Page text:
Barbara Everest as Colebrooke’s mother acknowledges that she has been overly protective of her son. Everest expresses regret over having married his father, someone she had to protect from violently acting upon dangerous impulses that lay close to the surface, observable from his facial expressions. It remained for the grandson to carry out those violent impulses through serial strangulation.

On one occasion a suffering Portman, with tears rolling down his cheeks, stands before Thames Embankment across the street from the well appointed flat he shares with his mother. Portman begs for release from the burden weighing heavily on his shoulders. He then crosses the street, enters his flat, and shouts at his mother. Her son announces that he is mad.

The brilliantly organized script culminates memorably. After Dulcie Gray tells Portman she is breaking off their relationship and that she loves Derek Farr, the crushed aristocrat, humiliated over losing the young woman he hoped to marry to a bus conductor, albeit one studying to become an engineer, arranges a final meeting.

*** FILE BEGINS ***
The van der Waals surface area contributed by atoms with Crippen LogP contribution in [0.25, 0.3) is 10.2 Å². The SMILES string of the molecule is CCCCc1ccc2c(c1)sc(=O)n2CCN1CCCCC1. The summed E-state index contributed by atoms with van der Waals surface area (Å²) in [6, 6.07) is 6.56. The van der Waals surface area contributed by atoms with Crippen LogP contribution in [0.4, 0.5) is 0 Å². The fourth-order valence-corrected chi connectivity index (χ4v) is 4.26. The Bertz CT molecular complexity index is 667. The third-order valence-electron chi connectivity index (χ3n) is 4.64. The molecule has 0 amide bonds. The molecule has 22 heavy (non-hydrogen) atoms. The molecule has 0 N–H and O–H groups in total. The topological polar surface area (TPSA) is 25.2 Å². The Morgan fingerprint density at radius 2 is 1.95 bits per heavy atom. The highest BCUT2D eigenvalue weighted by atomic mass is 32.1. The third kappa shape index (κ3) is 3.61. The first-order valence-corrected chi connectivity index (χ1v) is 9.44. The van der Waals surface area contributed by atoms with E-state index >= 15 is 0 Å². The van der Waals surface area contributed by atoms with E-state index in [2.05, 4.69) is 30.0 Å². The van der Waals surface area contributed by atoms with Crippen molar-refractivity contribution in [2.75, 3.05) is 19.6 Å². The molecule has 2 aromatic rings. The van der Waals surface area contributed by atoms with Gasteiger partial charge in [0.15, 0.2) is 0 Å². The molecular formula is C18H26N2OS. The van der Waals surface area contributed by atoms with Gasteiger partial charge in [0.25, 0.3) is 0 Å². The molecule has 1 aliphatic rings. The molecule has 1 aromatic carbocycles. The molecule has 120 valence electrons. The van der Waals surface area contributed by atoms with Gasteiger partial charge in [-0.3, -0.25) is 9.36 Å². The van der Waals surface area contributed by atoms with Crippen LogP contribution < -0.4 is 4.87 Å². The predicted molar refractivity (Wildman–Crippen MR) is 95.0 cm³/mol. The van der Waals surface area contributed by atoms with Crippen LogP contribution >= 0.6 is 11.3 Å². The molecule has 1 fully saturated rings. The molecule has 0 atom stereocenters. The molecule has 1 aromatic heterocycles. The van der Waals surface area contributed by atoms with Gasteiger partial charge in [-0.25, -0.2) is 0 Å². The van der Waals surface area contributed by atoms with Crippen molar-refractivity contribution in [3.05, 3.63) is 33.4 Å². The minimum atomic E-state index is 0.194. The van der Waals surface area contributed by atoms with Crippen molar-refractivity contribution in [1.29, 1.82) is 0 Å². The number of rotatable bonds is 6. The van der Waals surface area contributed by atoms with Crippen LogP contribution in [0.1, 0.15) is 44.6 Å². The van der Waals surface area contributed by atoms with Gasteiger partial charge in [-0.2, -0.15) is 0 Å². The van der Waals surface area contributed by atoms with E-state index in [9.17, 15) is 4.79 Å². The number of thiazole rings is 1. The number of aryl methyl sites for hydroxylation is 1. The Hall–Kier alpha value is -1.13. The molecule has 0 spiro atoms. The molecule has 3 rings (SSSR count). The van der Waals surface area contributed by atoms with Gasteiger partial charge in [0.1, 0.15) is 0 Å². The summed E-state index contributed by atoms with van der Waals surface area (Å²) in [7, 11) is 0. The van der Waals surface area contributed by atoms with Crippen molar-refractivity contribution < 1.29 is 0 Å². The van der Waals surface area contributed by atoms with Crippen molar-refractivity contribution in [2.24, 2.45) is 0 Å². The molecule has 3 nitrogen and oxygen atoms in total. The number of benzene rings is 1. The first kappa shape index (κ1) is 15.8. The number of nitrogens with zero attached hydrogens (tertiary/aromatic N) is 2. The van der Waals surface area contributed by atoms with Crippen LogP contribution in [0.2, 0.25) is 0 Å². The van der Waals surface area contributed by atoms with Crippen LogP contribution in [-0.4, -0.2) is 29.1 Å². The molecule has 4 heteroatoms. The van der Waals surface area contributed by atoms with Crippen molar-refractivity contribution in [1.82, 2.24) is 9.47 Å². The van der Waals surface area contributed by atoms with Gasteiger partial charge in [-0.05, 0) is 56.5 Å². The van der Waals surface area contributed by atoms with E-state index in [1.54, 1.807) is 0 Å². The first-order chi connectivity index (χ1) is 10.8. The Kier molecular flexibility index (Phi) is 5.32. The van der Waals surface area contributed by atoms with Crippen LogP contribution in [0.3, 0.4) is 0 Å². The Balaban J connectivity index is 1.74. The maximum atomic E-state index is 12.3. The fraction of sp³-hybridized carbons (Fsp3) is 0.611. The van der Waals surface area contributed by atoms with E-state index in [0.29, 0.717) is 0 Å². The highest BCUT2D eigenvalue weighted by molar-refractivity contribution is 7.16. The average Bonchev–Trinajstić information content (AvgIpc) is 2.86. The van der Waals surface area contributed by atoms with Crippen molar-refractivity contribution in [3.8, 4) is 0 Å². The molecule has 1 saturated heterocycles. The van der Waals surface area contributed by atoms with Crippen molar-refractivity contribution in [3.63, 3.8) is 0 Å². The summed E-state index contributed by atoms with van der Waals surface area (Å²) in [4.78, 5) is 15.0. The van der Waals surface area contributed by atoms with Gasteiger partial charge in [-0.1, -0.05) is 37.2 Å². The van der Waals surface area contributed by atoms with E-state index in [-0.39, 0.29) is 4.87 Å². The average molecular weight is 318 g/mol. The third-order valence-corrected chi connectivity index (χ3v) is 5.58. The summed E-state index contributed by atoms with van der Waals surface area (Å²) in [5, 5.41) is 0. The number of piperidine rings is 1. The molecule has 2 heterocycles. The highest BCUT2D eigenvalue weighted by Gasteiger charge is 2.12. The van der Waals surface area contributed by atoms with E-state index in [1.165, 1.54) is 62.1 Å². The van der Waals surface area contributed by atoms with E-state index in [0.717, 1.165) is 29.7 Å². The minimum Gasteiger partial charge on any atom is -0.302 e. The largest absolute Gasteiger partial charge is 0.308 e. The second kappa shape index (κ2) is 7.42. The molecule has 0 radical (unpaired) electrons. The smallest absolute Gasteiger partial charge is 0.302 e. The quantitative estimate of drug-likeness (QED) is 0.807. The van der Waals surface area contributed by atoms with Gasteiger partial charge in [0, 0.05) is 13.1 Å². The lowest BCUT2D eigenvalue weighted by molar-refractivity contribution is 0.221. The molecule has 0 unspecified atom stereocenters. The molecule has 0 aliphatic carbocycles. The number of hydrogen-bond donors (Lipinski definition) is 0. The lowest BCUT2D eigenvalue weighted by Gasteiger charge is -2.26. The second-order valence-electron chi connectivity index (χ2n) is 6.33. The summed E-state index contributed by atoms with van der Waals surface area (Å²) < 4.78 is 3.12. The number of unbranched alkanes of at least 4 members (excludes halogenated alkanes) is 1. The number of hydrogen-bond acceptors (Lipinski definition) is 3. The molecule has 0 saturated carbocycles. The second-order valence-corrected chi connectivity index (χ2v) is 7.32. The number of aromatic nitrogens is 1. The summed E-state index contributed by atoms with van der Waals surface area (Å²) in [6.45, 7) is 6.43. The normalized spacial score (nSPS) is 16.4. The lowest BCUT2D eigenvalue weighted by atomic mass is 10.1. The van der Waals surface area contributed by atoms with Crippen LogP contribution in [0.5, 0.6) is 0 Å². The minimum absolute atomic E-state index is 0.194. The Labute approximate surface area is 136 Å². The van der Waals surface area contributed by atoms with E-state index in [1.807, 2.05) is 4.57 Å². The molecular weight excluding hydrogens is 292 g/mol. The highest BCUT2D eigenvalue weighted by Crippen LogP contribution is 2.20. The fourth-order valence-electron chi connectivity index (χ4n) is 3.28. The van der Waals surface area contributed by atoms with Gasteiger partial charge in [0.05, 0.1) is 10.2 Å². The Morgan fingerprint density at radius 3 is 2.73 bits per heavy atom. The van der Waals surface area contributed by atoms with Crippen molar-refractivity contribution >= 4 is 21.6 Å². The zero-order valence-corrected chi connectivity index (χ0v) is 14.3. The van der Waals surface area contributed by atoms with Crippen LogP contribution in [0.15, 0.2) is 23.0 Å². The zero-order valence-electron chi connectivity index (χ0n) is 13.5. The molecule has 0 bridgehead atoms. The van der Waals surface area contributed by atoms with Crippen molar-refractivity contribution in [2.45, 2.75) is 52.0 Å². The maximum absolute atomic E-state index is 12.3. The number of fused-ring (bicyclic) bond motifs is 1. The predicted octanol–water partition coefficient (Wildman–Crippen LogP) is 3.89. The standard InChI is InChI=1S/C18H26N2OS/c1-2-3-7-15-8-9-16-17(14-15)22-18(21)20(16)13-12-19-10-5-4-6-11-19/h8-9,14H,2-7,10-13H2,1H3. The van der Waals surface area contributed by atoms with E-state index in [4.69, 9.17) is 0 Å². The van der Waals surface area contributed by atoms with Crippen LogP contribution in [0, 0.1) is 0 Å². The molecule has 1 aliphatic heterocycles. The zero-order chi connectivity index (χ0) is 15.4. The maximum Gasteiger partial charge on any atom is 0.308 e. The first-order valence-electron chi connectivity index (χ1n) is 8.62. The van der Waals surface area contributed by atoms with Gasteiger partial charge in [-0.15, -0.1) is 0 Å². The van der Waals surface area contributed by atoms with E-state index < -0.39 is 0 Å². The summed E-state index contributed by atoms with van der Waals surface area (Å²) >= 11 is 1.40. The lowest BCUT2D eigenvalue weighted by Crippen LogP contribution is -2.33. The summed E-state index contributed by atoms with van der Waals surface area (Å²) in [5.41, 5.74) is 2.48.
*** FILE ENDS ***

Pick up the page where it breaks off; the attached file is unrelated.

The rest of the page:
With Scotland Yard aware that this meeting will occur at the entrance to Hyde Park near the famous Marble Arch, they move quickly to seal off the entire park after Portman enters it with Gray. After Farr becomes aware of what is happening he enters a scene in which Culver and Holloway endeavor to clear out busy Hyde Park.

So often in films that earlier deliver promise viewers suffer a letdown at the end. This is anything but the case with Wanted for Murder.

editor's note:  some spoilers in the video below


Written by Bill Hare

William Hare is the writer of Early Film Noir: Greed, Lust and Murder Hollywood Style, Hitchcock And the Methods of Suspense, and L.A. Noir: Nine Dark Visions of the City of Angels. He's just wrapping up his latest book and should be out soon.